Monetary and ecological hierarchies: towards a unified framework
22 February 2021, 3:30 pm–5:00 pm
Join us to hear Romain Svartzman (McGill University) talk about his research on 'greening' the International Monetary System (IMS). The talk will be chaired by IIPP's Joshua Ryan-Collins with a discussion by Carolina Alves of Girton College, University of Cambridge. This will be followed by a Q&A from the audience.
This presentation will discuss a recent paper co-authored with Jeffrey Althouse, which focuses on the prospects of ‘greening’ the International Monetary System (IMS). Propositions have recently emerged to reform the IMS in order to address both global imbalances and ecological crises. While important, they typically approach these issues as separate phenomena.
In contrast, the paper that will be discussed develops a political ecology of global imbalances to explore how currency hierarchies are constituted and maintained through ecological hierarchies: monetary dominance depends upon the continuous and uneven flow of resources from Peripheral to Core countries. This connection between monetary and ecological hierarchies is particularly visible through the Chimerica relationship, which linked the international dominance of the US dollar to China’s coal-powered development.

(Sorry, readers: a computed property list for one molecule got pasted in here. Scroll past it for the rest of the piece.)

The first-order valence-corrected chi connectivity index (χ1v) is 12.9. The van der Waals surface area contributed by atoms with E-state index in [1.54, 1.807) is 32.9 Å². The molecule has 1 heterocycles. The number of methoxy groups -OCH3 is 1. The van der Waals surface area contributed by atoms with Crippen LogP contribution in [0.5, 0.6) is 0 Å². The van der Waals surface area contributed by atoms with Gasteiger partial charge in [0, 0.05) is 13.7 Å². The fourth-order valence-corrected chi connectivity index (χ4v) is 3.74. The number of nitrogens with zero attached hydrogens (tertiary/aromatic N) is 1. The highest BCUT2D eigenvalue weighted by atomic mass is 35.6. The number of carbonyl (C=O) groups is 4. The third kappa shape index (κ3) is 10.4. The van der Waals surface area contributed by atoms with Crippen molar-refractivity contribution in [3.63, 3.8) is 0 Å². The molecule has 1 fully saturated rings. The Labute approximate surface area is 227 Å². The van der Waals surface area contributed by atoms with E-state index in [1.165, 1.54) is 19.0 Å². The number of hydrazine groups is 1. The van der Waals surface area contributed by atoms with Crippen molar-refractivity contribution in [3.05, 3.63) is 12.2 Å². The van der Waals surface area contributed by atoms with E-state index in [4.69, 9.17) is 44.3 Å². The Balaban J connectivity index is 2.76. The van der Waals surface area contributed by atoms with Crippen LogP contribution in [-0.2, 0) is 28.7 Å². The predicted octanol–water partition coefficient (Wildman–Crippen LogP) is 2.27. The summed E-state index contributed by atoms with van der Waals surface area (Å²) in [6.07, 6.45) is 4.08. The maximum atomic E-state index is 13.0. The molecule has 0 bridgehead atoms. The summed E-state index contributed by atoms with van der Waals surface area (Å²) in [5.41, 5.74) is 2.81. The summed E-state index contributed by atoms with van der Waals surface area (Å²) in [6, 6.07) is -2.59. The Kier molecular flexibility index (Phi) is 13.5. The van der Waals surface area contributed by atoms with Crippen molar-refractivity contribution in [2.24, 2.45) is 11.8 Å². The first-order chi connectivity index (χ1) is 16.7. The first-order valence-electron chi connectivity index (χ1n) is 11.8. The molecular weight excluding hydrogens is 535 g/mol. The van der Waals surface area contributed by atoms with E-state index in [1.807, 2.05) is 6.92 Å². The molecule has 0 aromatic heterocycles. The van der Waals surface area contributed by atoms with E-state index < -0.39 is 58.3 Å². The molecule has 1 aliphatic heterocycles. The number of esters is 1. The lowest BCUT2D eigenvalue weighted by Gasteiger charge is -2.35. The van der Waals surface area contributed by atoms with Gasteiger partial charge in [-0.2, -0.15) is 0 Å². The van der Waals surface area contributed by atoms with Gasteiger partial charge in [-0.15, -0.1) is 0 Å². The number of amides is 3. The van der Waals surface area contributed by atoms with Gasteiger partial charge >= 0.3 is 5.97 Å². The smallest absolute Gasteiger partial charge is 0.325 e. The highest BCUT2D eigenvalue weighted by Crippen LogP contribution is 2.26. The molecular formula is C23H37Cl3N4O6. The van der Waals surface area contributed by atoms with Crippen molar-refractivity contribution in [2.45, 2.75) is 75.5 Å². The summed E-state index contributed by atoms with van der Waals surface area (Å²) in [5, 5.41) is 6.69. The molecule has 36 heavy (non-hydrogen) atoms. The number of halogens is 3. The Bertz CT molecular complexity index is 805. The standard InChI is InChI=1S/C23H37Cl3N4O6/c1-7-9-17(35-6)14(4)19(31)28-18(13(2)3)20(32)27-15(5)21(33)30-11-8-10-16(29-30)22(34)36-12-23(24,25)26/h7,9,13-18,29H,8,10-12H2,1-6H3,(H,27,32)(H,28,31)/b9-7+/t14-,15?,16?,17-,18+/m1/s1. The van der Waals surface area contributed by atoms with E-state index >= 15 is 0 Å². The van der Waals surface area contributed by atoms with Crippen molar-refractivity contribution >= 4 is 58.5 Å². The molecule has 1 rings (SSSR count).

While China is now transitioning away from its Peripheral status by seeking to reconfigure currency and ecological hierarchies to support its own resource-intensive growth, this trend also increases the likelihood of systemic ecological crises. This suggests that the quest for a balanced and green IMS requires a dramatic shift away from the Core-driven imperial modes of production, consumption and living.
- Discussant: Carolina Alves, Research Fellow, Girton College, University of Cambridge
- Chair: Joshua Ryan-Collins, IIPP
Background material linked to this seminar
Svartzman, R. and Althouse, J. (2020). Greening the international monetary system? Not without addressing the political ecology of global imbalances. Review of International Political Economy
About the Speaker
PhD Graduate at McGill University, Canada
Romain completed his PhD at McGill University (Canada). His thesis merged insights from post-Keynesian economics, institutional approaches to money and ecological economics. He is particularly interested in the political economy of the ecological transition, and in questions related to financialization and ecological limits to economic growth.More about Romain Svartzman